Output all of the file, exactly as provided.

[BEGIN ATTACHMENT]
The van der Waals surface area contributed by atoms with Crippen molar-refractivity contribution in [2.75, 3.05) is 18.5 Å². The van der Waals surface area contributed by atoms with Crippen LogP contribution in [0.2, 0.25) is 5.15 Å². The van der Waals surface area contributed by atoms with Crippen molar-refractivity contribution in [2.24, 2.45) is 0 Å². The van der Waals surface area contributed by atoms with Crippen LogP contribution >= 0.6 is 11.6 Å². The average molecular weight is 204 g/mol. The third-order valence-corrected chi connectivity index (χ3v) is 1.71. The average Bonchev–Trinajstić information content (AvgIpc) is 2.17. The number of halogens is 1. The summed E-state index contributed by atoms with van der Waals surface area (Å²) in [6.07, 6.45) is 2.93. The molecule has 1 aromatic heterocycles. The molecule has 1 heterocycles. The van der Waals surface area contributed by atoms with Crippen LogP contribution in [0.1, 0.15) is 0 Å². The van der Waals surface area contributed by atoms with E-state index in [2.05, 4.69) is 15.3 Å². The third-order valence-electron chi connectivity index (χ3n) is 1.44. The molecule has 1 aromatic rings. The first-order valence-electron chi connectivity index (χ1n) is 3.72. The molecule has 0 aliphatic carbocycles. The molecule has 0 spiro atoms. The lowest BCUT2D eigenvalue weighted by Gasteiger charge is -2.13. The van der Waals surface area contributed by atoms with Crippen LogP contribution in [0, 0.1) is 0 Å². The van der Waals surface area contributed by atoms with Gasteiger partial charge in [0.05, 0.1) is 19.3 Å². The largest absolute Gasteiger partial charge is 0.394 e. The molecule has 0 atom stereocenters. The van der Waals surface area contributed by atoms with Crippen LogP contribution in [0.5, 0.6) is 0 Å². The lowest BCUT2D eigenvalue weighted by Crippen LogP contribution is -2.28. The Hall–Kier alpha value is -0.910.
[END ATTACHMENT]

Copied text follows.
The van der Waals surface area contributed by atoms with Crippen molar-refractivity contribution in [2.75, 3.05) is 18.5 Å². The van der Waals surface area contributed by atoms with Crippen LogP contribution in [0.2, 0.25) is 5.15 Å². The van der Waals surface area contributed by atoms with Crippen molar-refractivity contribution in [2.24, 2.45) is 0 Å². The van der Waals surface area contributed by atoms with Crippen LogP contribution >= 0.6 is 11.6 Å². The average molecular weight is 204 g/mol. The third-order valence-corrected chi connectivity index (χ3v) is 1.71. The average Bonchev–Trinajstić information content (AvgIpc) is 2.17. The number of halogens is 1. The summed E-state index contributed by atoms with van der Waals surface area (Å²) in [6.07, 6.45) is 2.93. The molecule has 1 aromatic heterocycles. The molecule has 1 heterocycles. The van der Waals surface area contributed by atoms with Crippen LogP contribution in [0.1, 0.15) is 0 Å². The van der Waals surface area contributed by atoms with E-state index in [2.05, 4.69) is 15.3 Å². The third-order valence-electron chi connectivity index (χ3n) is 1.44. The molecule has 1 aromatic rings. The first-order valence-electron chi connectivity index (χ1n) is 3.72. The molecule has 0 aliphatic carbocycles. The molecule has 0 spiro atoms. The lowest BCUT2D eigenvalue weighted by Gasteiger charge is -2.13. The van der Waals surface area contributed by atoms with Crippen LogP contribution in [0, 0.1) is 0 Å². The van der Waals surface area contributed by atoms with Gasteiger partial charge in [0.05, 0.1) is 19.3 Å². The largest absolute Gasteiger partial charge is 0.394 e. The molecule has 0 atom stereocenters. The van der Waals surface area contributed by atoms with Crippen LogP contribution in [0.5, 0.6) is 0 Å². The lowest BCUT2D eigenvalue weighted by Crippen LogP contribution is -2.28. The Hall–Kier alpha value is -0.910.